Doctor and activist


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Tag: Justice

Mental Health and Cheating

20 February 2021

I like to think that my credentials as a mental health advocate are pretty good.  I was responsible for the NSW Parliamentary Select Committee of Inquiry into Mental Health in December 2001 which reported in 2003.  The result of this inquiry was an increase in the mental health budget in the following year of $320 million, a new accounting system so that the money could not be transferred by hospital administrations to other areas, and publicity which led to a similar Senate Inquiry in Canberra.  This reported in 2006 and led to psychologists being put on Medicare.  (Not that my contribution was noticed by the Parliamentary press gallery).

One of the elements of recognising mental health is having it treated the same as physical health.

But I am also a tennis fan, not a tragic, but a fan.  In the quarter finals of the Australian Open, Ash Barty, Australia’s favourite and No 1 seed was eliminated by Karolina Muchova of the Czech Republic.  This might not be remarkable were it not for the fact that the game had Barty winning easily until Muchova took a 10 minute medical timeout.  After this, the game and momentum swung totally Muchova’s way and she won.  Muchova admitted that she wasn’t injured, she just took time off to get her head together.  Obviously she did that, and Barty was sufficiently disconcerted to lose the match. The public waited the 10 minutes and the TV filled the break as usual.

Barty was magnanimous in defeat, saying that Muchova had the right to take a medical break, but one has to ask whether taking a 10 minute break to compose one’s head if one is not doing well in a match will become the new norm  Hey, there is no rule against it, and now a precedent for it!

It will be hard for a tournament referee to say to a player, ‘I do not accept you injury, get back on and play’, but what is the alternative?  This is a bad precedent. This is not mental illness.  Any suggestions how it should be dealt with?

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Welfare Repayment for Some- Nick Scali Optional?

6 February 2021

We all saw the callous and incompetent saga of Robodebt, where the tax database and the welfare database were imperfectly matched, the welfare recipients were accused of understating their incomes and put in the unenviable position of having to prove that they system was wrong, as their support payments were cut to below survival level.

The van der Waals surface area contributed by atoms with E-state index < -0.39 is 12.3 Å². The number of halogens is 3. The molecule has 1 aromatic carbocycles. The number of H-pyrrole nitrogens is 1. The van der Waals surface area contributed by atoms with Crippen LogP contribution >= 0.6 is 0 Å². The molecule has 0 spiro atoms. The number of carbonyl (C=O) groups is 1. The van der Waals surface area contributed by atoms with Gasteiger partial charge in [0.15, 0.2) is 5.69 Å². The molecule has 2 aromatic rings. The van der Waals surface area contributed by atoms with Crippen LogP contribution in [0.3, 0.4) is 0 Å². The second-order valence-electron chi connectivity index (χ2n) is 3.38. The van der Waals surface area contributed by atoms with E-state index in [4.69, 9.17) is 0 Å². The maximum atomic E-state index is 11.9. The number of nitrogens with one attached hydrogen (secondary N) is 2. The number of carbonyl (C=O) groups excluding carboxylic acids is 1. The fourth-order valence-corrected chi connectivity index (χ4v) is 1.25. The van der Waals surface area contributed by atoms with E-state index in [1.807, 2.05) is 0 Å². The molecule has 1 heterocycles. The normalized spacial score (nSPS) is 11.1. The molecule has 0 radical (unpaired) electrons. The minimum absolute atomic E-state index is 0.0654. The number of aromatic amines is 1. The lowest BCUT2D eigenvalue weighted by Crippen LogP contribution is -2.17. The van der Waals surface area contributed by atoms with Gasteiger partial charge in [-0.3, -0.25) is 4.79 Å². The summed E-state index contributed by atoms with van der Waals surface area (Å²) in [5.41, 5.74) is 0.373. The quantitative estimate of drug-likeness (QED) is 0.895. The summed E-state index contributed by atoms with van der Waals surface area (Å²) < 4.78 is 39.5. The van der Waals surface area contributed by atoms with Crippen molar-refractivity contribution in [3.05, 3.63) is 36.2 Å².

Now we see some companies who are doing very well getting Jobkeeper and being asked politely if they would mind paying it back.

Nick Scali, the furniture retailer has done very well out of the lockdown as people still at home and working, with forced saving on their out of home recreations have upgraded their furnishings.  His profit has risen 99% to $40 million, and the share price  from $3 to $10.51 in the last 12 months.  The dividends are up 60%.  Nick Scali as the major shareholder with 13% of the company will make $4.4 million personally.  The company has received $3.5 million in Jobkeeper payments, so Labor MP Andrew Leigh has asked that it be repaid.  Of course, Scali has done nothing illegal and has taken money that companies were entitled to.  But the Government which is so careful and niggardly when it comes to poorer people getting money is totally silent on this situation. They are very thorough when it comes to giving out Jobseeker or any type of pension, yet seem unable to restrict much more generous handouts to business, let alone having a mechanism to get it back.   The stockmarket profit reporting season is just starting so we are likely to see many more examples of this.

The only explanation I can find is ‘For to every one who has will more be given, and he will have abundance; but from him who has not, even what he has will be taken away.’ — in Matthew 25:29, Revised Standard Version.

www.smh.com.au/business/companies/nick-scali-s-profits-double-in-covid-boom-triggering-dividend-bonanza-20210204-p56zfl.html

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Crikey- While Porter Parties, his protection racket inflicts misery, By Bernard Keene